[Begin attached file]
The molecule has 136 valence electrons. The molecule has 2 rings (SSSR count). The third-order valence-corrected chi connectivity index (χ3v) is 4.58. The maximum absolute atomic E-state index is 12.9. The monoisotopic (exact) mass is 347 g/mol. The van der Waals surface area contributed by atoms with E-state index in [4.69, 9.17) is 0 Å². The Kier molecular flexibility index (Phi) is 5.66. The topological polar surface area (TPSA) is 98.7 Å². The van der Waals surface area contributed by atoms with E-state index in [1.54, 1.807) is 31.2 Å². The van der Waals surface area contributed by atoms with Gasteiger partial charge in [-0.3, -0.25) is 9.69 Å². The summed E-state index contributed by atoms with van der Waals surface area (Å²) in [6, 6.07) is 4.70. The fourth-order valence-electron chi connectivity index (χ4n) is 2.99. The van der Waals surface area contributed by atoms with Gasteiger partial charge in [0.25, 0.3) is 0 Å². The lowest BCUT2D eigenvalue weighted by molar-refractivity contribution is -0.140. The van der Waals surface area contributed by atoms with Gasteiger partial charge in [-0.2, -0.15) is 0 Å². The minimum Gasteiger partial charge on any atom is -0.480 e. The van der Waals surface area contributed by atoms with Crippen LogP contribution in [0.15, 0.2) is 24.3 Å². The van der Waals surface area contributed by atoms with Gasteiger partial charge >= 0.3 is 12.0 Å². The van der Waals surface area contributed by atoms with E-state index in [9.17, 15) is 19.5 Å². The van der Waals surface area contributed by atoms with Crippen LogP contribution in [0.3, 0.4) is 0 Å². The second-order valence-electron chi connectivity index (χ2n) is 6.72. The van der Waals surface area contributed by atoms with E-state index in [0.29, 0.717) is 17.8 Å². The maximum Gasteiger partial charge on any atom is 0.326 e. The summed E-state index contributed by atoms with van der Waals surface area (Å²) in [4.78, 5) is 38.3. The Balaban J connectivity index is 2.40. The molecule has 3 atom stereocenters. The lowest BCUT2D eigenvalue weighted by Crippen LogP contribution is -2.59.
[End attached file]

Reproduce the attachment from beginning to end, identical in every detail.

The molecule has 136 valence electrons. The molecule has 2 rings (SSSR count). The third-order valence-corrected chi connectivity index (χ3v) is 4.58. The maximum absolute atomic E-state index is 12.9. The monoisotopic (exact) mass is 347 g/mol. The van der Waals surface area contributed by atoms with E-state index in [4.69, 9.17) is 0 Å². The Kier molecular flexibility index (Phi) is 5.66. The topological polar surface area (TPSA) is 98.7 Å². The van der Waals surface area contributed by atoms with E-state index in [1.54, 1.807) is 31.2 Å². The van der Waals surface area contributed by atoms with Gasteiger partial charge in [-0.3, -0.25) is 9.69 Å². The summed E-state index contributed by atoms with van der Waals surface area (Å²) in [6, 6.07) is 4.70. The fourth-order valence-electron chi connectivity index (χ4n) is 2.99. The van der Waals surface area contributed by atoms with Gasteiger partial charge in [0.25, 0.3) is 0 Å². The lowest BCUT2D eigenvalue weighted by molar-refractivity contribution is -0.140. The van der Waals surface area contributed by atoms with Gasteiger partial charge in [-0.2, -0.15) is 0 Å². The minimum Gasteiger partial charge on any atom is -0.480 e. The van der Waals surface area contributed by atoms with Crippen LogP contribution in [0.15, 0.2) is 24.3 Å². The van der Waals surface area contributed by atoms with Gasteiger partial charge >= 0.3 is 12.0 Å². The van der Waals surface area contributed by atoms with E-state index in [9.17, 15) is 19.5 Å². The van der Waals surface area contributed by atoms with Crippen LogP contribution in [0.3, 0.4) is 0 Å². The second-order valence-electron chi connectivity index (χ2n) is 6.72. The van der Waals surface area contributed by atoms with E-state index in [0.29, 0.717) is 17.8 Å². The maximum Gasteiger partial charge on any atom is 0.326 e. The summed E-state index contributed by atoms with van der Waals surface area (Å²) in [4.78, 5) is 38.3. The Balaban J connectivity index is 2.40. The molecule has 3 atom stereocenters. The lowest BCUT2D eigenvalue weighted by Crippen LogP contribution is -2.59.